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Supporters of President Donald Trump protest the Nevada vote in front of the Clark County Election Department on Nov. 4, 2020, in Las Vegas.

John Locher/The Associated Press

Of course a U.S. presidential election held in 2020 would turn out to be a mess. Everything 2020 has touched has pretty much been a disaster.

That U.S. President Donald Trump would attempt to delegitimize the results if he found himself in trouble by the end of election night may have been one of the few things the media predicted correctly about this election. No surprise there: Mr. Trump had been making unsubstantiated claims of widespread voter fraud for months. With ballot totals being challenged by the President’s campaign, it could be weeks before we have an official outcome – although things do look good for Joe Biden and the Democrats.

The story of the election, it seems, is the degree to which the pollsters, many of whom were pointing toward a Democratic landslide, got it so wrong. It was 2016 all over again – but worse. The media have also come in for their share of condemnation for the extent to which they misunderstood or underestimated the level of support Mr. Trump continued to enjoy across the country.

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I’m not going to defend the pollsters or the media here. If U.S. commentators conveyed the impression that Mr. Biden appeared destined for a pretty easy night, it was based largely on those same polls that got it so wrong. But it also rested, I think, on the false assumption that a majority of fair-minded Americans would never mark their ballots for someone who had demonstrated such open contempt and malice for the norms of the presidency.

In the end, it will likely be that a majority of Americans did, in fact, vote in favour of the return of decency and honour to the White House. Still, more people than ever voted for someone routinely depicted as evil incarnate, a person considered a serial liar and flighty demagogue who delighted in fomenting hate and sowing division.

The media certainly did nothing wrong in cataloguing Mr. Trump’s various untruths and misdeeds. They weren’t wrong to investigate his tax returns or his proclivity for extending a warm hand to dictators while often treating long-time allies with disdain. Nor were the media off-beam for chronicling his disastrous handling of the pandemic. What they failed to recognize, however, was that almost half the country would be prepared to endorse Mr. Trump’s decision to put the health of the economy ahead of the health of individual citizens.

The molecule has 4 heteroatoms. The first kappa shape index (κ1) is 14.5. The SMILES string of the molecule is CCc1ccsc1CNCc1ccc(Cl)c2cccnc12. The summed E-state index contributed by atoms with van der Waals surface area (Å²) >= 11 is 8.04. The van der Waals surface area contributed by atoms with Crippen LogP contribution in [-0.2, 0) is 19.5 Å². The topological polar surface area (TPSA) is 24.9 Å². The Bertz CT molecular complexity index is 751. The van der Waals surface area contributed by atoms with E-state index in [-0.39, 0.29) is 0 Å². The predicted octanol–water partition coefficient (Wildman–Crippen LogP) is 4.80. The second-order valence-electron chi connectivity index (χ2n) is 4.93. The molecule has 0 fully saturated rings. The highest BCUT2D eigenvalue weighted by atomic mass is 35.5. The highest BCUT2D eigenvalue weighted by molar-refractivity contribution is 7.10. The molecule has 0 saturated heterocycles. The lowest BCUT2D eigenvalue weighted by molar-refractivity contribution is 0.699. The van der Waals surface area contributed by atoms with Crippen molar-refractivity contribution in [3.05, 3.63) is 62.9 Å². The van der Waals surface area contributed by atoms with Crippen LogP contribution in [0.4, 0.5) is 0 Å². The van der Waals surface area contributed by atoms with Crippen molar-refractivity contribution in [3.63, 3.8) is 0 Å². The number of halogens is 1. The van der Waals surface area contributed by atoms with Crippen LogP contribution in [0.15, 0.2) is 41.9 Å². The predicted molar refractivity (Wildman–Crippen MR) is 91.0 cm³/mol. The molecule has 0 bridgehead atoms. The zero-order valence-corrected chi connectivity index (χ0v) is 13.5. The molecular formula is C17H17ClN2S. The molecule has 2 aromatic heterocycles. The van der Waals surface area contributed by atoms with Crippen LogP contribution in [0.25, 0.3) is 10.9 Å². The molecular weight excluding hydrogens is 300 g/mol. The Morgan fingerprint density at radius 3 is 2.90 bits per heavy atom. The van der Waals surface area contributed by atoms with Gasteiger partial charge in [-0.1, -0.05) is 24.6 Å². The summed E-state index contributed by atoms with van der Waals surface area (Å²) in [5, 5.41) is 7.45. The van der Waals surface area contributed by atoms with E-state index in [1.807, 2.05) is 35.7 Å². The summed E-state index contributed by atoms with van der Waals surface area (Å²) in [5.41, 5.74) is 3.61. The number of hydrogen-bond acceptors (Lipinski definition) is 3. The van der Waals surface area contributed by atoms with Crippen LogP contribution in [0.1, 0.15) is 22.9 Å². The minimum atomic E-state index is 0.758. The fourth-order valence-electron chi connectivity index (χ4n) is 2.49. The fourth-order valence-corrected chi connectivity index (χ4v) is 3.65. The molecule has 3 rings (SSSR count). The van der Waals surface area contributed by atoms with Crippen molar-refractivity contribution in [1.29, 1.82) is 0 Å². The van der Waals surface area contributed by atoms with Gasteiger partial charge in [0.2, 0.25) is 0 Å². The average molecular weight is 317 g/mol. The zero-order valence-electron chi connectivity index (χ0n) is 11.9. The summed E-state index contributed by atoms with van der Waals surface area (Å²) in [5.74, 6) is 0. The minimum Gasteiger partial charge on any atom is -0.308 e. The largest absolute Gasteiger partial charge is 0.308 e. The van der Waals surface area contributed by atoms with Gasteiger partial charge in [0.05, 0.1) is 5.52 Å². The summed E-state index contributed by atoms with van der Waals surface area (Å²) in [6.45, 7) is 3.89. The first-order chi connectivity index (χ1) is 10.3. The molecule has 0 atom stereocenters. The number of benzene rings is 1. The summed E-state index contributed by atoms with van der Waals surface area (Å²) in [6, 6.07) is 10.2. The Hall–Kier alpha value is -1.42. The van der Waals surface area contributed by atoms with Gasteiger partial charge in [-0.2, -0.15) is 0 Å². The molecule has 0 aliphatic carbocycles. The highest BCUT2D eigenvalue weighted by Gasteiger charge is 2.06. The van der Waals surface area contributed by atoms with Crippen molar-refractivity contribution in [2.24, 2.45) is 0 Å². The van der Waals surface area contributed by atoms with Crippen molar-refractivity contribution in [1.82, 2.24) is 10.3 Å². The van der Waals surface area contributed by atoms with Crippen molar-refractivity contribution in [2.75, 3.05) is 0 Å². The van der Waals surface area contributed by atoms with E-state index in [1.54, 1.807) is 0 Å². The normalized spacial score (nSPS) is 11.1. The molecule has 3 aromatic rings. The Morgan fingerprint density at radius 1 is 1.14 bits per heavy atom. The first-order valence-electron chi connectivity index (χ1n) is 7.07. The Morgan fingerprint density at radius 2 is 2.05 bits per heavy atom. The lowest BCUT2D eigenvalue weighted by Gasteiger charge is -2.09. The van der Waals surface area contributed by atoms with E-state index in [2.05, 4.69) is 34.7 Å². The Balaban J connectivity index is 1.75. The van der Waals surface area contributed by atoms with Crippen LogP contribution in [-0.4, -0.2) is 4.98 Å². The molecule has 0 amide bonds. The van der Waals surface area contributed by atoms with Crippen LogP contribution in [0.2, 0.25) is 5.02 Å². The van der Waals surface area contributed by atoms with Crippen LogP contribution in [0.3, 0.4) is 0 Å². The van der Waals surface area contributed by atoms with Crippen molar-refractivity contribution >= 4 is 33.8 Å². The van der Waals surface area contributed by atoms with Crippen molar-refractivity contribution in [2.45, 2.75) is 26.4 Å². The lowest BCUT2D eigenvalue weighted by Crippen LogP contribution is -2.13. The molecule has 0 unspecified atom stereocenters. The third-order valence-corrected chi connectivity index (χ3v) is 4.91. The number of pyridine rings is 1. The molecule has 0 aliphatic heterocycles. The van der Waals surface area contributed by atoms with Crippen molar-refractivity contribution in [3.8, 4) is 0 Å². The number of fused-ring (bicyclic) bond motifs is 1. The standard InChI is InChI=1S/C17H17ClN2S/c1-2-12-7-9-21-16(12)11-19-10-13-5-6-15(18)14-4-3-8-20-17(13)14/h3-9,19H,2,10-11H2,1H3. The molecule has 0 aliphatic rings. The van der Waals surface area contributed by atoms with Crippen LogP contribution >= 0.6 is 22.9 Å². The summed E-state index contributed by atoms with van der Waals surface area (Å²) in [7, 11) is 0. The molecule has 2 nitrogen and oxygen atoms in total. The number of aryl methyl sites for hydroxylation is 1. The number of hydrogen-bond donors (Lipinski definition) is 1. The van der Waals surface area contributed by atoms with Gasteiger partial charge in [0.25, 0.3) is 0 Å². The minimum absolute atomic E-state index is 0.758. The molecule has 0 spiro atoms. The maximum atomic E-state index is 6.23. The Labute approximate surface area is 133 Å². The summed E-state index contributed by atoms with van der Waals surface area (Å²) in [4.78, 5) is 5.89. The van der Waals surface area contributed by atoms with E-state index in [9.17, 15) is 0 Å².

There is a temptation, even a tendency, among cultural elites, which would include columnists with The New York Times and other news organizations, to caricature Trump supporters as flag-waving rubes. But the populist coalition he built in 2016 – and continued to build while in office – was always much, much broader than that. And this group holds a starkly different view of America and its future than probably half of their fellow citizens.

One of the more popular refrains on social media whenever Mr. Trump would do something particularly egregious was “This is not who we are.” No one wanted to even consider the notion that, in fact, that’s exactly who America is. Or at least a broad swath of it. This election has laid bare America’s white identity politics and what they have done to the conservative movement in the country.

It turns out there are many white Americans who yearn for a version of their country that existed many, many years ago. And any huckster selling them on that dream will be given much leeway and forgiven a million sins. Mr. Trump tapped into that zeitgeist four years ago and was still exploiting that phenomenon in this election. (“I am happy to inform all of the people living their suburban lifestyle dream that you will no longer be bothered … by having low-income housing built in your neighborhood,” the President tweeted during the campaign.)

That doesn’t sum up precisely what happened this week. There are perfectly normal, upstanding American citizens who also voted for Mr. Trump because they place a priority on the economy – and the health of their 401(k) retirement plans – above all else. Many believed Mr. Trump was better for jobs and investment than Mr. Biden. The factors underlying the overall results of this election are many and complex and, from where I sit, also pretty disturbing.

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Hopefully, if Mr. Biden is declared the victor and is sworn into office, the U.S. media will get a respite from the firehose-gushing velocity of the news cycle that has existed since 2016. Maybe then they can devote more time to better understanding their own country.

What this election showed above all else is that the U.S. is not the place many thought it was. Maybe this is the year America finally comes face to face with itself.

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